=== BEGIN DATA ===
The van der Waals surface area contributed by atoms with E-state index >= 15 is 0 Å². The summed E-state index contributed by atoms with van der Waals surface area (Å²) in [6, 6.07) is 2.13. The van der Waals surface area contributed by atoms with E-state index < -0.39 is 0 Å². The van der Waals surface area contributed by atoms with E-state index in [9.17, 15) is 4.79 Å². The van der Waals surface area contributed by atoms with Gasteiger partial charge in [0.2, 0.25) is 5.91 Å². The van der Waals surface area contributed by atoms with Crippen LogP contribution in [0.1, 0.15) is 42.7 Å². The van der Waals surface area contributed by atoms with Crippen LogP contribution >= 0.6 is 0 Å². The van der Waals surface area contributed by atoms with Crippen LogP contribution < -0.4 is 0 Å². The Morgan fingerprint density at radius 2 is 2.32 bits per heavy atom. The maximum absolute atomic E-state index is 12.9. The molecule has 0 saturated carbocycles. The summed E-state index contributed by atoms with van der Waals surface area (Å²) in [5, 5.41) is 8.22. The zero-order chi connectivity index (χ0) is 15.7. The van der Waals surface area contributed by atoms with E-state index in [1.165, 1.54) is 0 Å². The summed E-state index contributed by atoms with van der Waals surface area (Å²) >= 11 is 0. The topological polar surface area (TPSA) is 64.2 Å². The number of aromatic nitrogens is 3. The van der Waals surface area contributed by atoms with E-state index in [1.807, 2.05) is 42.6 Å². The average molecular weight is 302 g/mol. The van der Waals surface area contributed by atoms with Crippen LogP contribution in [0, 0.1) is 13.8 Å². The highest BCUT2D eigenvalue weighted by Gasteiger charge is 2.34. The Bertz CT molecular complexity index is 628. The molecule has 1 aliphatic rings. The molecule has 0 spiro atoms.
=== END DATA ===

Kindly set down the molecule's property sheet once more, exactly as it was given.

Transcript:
The van der Waals surface area contributed by atoms with E-state index >= 15 is 0 Å². The summed E-state index contributed by atoms with van der Waals surface area (Å²) in [6, 6.07) is 2.13. The van der Waals surface area contributed by atoms with E-state index < -0.39 is 0 Å². The van der Waals surface area contributed by atoms with E-state index in [9.17, 15) is 4.79 Å². The van der Waals surface area contributed by atoms with Gasteiger partial charge in [0.2, 0.25) is 5.91 Å². The van der Waals surface area contributed by atoms with Crippen LogP contribution in [0.1, 0.15) is 42.7 Å². The van der Waals surface area contributed by atoms with Crippen LogP contribution >= 0.6 is 0 Å². The van der Waals surface area contributed by atoms with Crippen LogP contribution < -0.4 is 0 Å². The Morgan fingerprint density at radius 2 is 2.32 bits per heavy atom. The maximum absolute atomic E-state index is 12.9. The molecule has 0 saturated carbocycles. The summed E-state index contributed by atoms with van der Waals surface area (Å²) in [5, 5.41) is 8.22. The zero-order chi connectivity index (χ0) is 15.7. The van der Waals surface area contributed by atoms with E-state index in [1.165, 1.54) is 0 Å². The summed E-state index contributed by atoms with van der Waals surface area (Å²) >= 11 is 0. The topological polar surface area (TPSA) is 64.2 Å². The number of aromatic nitrogens is 3. The van der Waals surface area contributed by atoms with E-state index in [1.807, 2.05) is 42.6 Å². The average molecular weight is 302 g/mol. The van der Waals surface area contributed by atoms with Crippen LogP contribution in [0, 0.1) is 13.8 Å². The highest BCUT2D eigenvalue weighted by Gasteiger charge is 2.34. The Bertz CT molecular complexity index is 628. The molecule has 1 aliphatic rings. The molecule has 0 spiro atoms.